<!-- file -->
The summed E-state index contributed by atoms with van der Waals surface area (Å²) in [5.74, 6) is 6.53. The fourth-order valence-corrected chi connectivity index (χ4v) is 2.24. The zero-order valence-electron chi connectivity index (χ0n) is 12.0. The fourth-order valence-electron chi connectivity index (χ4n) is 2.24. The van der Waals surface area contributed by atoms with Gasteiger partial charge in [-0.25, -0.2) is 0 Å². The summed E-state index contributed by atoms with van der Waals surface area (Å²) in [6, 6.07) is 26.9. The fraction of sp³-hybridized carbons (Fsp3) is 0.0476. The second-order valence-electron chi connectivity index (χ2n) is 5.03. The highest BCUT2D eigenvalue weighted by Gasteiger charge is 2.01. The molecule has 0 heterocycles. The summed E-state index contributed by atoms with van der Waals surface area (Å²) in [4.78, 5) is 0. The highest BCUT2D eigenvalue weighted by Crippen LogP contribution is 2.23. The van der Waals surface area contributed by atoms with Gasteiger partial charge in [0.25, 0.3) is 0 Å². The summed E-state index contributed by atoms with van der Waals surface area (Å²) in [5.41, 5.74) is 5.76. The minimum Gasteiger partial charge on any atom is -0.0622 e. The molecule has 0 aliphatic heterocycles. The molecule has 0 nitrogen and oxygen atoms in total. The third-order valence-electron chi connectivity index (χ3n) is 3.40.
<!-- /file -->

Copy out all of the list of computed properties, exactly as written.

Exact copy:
The summed E-state index contributed by atoms with van der Waals surface area (Å²) in [5.74, 6) is 6.53. The fourth-order valence-corrected chi connectivity index (χ4v) is 2.24. The zero-order valence-electron chi connectivity index (χ0n) is 12.0. The fourth-order valence-electron chi connectivity index (χ4n) is 2.24. The van der Waals surface area contributed by atoms with Gasteiger partial charge in [-0.25, -0.2) is 0 Å². The summed E-state index contributed by atoms with van der Waals surface area (Å²) in [6, 6.07) is 26.9. The fraction of sp³-hybridized carbons (Fsp3) is 0.0476. The second-order valence-electron chi connectivity index (χ2n) is 5.03. The highest BCUT2D eigenvalue weighted by Gasteiger charge is 2.01. The molecule has 0 heterocycles. The summed E-state index contributed by atoms with van der Waals surface area (Å²) in [4.78, 5) is 0. The highest BCUT2D eigenvalue weighted by Crippen LogP contribution is 2.23. The van der Waals surface area contributed by atoms with Gasteiger partial charge in [0.25, 0.3) is 0 Å². The summed E-state index contributed by atoms with van der Waals surface area (Å²) in [5.41, 5.74) is 5.76. The minimum Gasteiger partial charge on any atom is -0.0622 e. The molecule has 0 aliphatic heterocycles. The molecule has 0 nitrogen and oxygen atoms in total. The third-order valence-electron chi connectivity index (χ3n) is 3.40.